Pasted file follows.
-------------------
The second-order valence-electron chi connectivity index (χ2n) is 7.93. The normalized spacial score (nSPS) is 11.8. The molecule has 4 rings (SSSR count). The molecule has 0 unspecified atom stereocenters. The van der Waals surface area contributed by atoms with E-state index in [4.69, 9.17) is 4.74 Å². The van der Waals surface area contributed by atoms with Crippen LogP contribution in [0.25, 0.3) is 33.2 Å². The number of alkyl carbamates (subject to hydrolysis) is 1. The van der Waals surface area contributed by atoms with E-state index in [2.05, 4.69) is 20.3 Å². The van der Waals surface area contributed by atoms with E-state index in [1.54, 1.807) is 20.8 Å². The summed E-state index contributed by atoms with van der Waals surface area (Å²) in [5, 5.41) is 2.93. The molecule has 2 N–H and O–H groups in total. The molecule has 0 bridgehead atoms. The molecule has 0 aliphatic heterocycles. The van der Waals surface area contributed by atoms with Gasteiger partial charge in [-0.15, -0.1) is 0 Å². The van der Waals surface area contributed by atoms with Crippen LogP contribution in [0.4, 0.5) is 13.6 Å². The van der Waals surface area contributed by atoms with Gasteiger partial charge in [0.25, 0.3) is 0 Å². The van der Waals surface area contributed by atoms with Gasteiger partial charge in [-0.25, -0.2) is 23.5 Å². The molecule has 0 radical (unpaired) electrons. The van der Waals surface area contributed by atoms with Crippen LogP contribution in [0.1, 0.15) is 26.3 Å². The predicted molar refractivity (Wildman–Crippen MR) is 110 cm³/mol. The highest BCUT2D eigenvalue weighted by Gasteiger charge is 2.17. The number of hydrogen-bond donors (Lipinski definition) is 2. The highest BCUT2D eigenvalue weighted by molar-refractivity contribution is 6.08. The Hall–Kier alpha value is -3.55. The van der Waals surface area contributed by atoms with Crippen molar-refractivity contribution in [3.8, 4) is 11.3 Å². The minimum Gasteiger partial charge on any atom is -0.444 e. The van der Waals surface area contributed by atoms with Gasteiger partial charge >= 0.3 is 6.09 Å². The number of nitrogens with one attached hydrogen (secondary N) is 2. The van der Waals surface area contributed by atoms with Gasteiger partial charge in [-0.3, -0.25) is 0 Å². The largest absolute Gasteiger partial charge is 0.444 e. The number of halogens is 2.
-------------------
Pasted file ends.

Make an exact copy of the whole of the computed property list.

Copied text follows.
The second-order valence-electron chi connectivity index (χ2n) is 7.93. The normalized spacial score (nSPS) is 11.8. The molecule has 4 rings (SSSR count). The molecule has 0 unspecified atom stereocenters. The van der Waals surface area contributed by atoms with E-state index in [4.69, 9.17) is 4.74 Å². The van der Waals surface area contributed by atoms with Crippen LogP contribution in [0.25, 0.3) is 33.2 Å². The number of alkyl carbamates (subject to hydrolysis) is 1. The van der Waals surface area contributed by atoms with E-state index in [2.05, 4.69) is 20.3 Å². The van der Waals surface area contributed by atoms with E-state index in [1.54, 1.807) is 20.8 Å². The summed E-state index contributed by atoms with van der Waals surface area (Å²) in [5, 5.41) is 2.93. The molecule has 2 N–H and O–H groups in total. The molecule has 0 bridgehead atoms. The molecule has 0 aliphatic heterocycles. The van der Waals surface area contributed by atoms with Gasteiger partial charge in [-0.15, -0.1) is 0 Å². The van der Waals surface area contributed by atoms with Crippen LogP contribution in [0.4, 0.5) is 13.6 Å². The van der Waals surface area contributed by atoms with Gasteiger partial charge in [0.25, 0.3) is 0 Å². The van der Waals surface area contributed by atoms with Gasteiger partial charge in [-0.25, -0.2) is 23.5 Å². The molecule has 0 radical (unpaired) electrons. The van der Waals surface area contributed by atoms with Crippen LogP contribution in [0.1, 0.15) is 26.3 Å². The predicted molar refractivity (Wildman–Crippen MR) is 110 cm³/mol. The highest BCUT2D eigenvalue weighted by Gasteiger charge is 2.17. The number of hydrogen-bond donors (Lipinski definition) is 2. The highest BCUT2D eigenvalue weighted by molar-refractivity contribution is 6.08. The Hall–Kier alpha value is -3.55. The van der Waals surface area contributed by atoms with Crippen molar-refractivity contribution in [3.8, 4) is 11.3 Å². The minimum Gasteiger partial charge on any atom is -0.444 e. The van der Waals surface area contributed by atoms with Gasteiger partial charge >= 0.3 is 6.09 Å². The number of nitrogens with one attached hydrogen (secondary N) is 2. The van der Waals surface area contributed by atoms with Gasteiger partial charge in [-0.3, -0.25) is 0 Å². The largest absolute Gasteiger partial charge is 0.444 e. The number of halogens is 2.